On 4 May 2011 Sumption's appointment as a Justice of the Supreme Court was announced.Upon his subsequent swearing-in on 11 January 2012, he assumed the title of Lord Sumption pursuant to a Royal Warrant (by which all members of the Supreme Court, even if they do not hold a peerage title, are accorded the style of "Lord" for life). Sumption was sworn of the Privy Council on 14 December 2011 in advance of his joining the Court, whose Justices also serve as members of the Judicial Committee of the Privy Council. He retired from the Supreme Court on 9 December 2018.
Sumption is the first lawyer appointed to the Supreme Court without previously serving as a full-time judge since its inception in 2009. There were only five such appointments as Law Lords to the Court's predecessor, the Appellate Committee of the House of Lords.Two were Scots lawyers: Lord Macmillan in 1930 and Lord Reid in 1948; the others were: Lord Macnaghten (1887), Lord Carson (1921) and Lord Radcliffe (1949).
After his retirement, Sumption sat on the Supplementary Panel of the Supreme Courtfrom 13 December 2018 to 30 January 2021. He voluntary retired in 2021 because he considered it inappropriate to serve on the panel in view of his public criticisms of the government.
On 13 December 2019 Sumption was appointed as a Non-Permanent Judge of the Court of Final Appeal in Hong Kong by Hong Kong Chief Executive Carrie Lam.After making his pledge of allegiance to the Hong Kong SAR of the People’s Republic of China as part of the judicial oath, Lord Sumption officially commenced his office as a Hong Kong judge on 18 December 2019. He had previously appeared as counsel in the Court of Final Appeal in a number of cases.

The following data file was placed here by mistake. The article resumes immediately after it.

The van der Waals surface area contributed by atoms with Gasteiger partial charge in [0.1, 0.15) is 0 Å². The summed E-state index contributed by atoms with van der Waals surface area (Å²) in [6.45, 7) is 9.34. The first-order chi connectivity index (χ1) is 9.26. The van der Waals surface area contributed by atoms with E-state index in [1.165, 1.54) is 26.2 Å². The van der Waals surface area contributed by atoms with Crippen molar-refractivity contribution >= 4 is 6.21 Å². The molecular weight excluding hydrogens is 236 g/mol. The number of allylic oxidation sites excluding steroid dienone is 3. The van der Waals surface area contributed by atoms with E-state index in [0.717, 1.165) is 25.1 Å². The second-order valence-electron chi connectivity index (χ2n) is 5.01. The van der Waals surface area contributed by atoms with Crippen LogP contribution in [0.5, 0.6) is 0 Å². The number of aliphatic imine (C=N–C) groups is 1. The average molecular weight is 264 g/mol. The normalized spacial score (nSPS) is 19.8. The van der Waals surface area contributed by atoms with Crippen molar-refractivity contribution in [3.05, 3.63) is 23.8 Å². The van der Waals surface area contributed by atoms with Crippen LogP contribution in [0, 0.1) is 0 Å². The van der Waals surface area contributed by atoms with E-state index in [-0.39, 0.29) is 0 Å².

Sumption's narrative history of the Hundred Years' War between England and France (of which four volumes have so far been published, between 1990 and 2015) has been widely praised as "earning a place alongside Steven Runciman's A History of the Crusades" according to Frederic Raphael, and as a work that "deploys an enormous variety of documentary material ... and interprets it with imaginative and intelligent sympathy" and is "elegantly written" (Rosamond McKitterick, Evening Standard); for Allan Massie it is "An enterprise on a truly Victorian scale ... What is most impressive about this work, apart from the author's mastery of his material and his deployment of it, is his political intelligence".
Five volumes are planned.Volume I (covering the years from the funeral of Charles IV of France in 1329 to the Surrender of Calais in 1347) was first published in 1990. Volume II (covering the years from 1347 to 1369) was published in 1999. Volume III (covering the years from 1369 to 1399) appeared in 2009. Volume IV (covering the years from 1399 to 1422) appeared in 2015, the 600th anniversary of the Battle of Agincourt.